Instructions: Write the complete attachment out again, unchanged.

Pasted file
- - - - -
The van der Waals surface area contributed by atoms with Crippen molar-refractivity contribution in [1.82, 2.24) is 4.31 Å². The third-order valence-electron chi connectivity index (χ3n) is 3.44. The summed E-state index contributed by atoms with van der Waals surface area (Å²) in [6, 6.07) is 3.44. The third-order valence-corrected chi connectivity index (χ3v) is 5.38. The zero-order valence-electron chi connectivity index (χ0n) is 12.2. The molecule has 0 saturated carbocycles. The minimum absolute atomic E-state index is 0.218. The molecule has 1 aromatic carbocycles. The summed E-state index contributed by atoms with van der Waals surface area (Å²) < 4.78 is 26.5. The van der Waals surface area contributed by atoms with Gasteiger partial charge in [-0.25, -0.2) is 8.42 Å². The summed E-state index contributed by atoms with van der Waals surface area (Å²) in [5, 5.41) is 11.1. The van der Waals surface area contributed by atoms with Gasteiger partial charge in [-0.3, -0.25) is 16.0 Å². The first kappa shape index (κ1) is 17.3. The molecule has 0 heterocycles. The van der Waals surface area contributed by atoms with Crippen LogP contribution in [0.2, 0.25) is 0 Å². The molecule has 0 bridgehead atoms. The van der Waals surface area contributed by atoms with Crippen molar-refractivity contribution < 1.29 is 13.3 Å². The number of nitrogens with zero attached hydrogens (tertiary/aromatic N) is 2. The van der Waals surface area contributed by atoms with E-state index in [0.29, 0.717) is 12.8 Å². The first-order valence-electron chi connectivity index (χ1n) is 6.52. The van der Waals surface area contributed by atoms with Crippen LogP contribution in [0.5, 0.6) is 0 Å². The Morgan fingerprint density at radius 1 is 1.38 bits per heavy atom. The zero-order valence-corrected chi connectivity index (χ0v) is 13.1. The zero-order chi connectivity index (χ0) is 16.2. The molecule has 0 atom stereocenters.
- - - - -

The van der Waals surface area contributed by atoms with Crippen molar-refractivity contribution in [1.82, 2.24) is 4.31 Å². The third-order valence-electron chi connectivity index (χ3n) is 3.44. The summed E-state index contributed by atoms with van der Waals surface area (Å²) in [6, 6.07) is 3.44. The third-order valence-corrected chi connectivity index (χ3v) is 5.38. The zero-order valence-electron chi connectivity index (χ0n) is 12.2. The molecule has 0 saturated carbocycles. The minimum absolute atomic E-state index is 0.218. The molecule has 1 aromatic carbocycles. The summed E-state index contributed by atoms with van der Waals surface area (Å²) < 4.78 is 26.5. The van der Waals surface area contributed by atoms with Gasteiger partial charge in [-0.25, -0.2) is 8.42 Å². The summed E-state index contributed by atoms with van der Waals surface area (Å²) in [5, 5.41) is 11.1. The van der Waals surface area contributed by atoms with Gasteiger partial charge in [-0.3, -0.25) is 16.0 Å². The first kappa shape index (κ1) is 17.3. The molecule has 0 heterocycles. The van der Waals surface area contributed by atoms with Crippen LogP contribution in [0.2, 0.25) is 0 Å². The molecule has 0 bridgehead atoms. The van der Waals surface area contributed by atoms with Crippen molar-refractivity contribution < 1.29 is 13.3 Å². The number of nitrogens with zero attached hydrogens (tertiary/aromatic N) is 2. The van der Waals surface area contributed by atoms with E-state index in [0.29, 0.717) is 12.8 Å². The first-order valence-electron chi connectivity index (χ1n) is 6.52. The van der Waals surface area contributed by atoms with Crippen LogP contribution in [0.5, 0.6) is 0 Å². The Morgan fingerprint density at radius 1 is 1.38 bits per heavy atom. The zero-order valence-corrected chi connectivity index (χ0v) is 13.1. The zero-order chi connectivity index (χ0) is 16.2. The molecule has 0 atom stereocenters.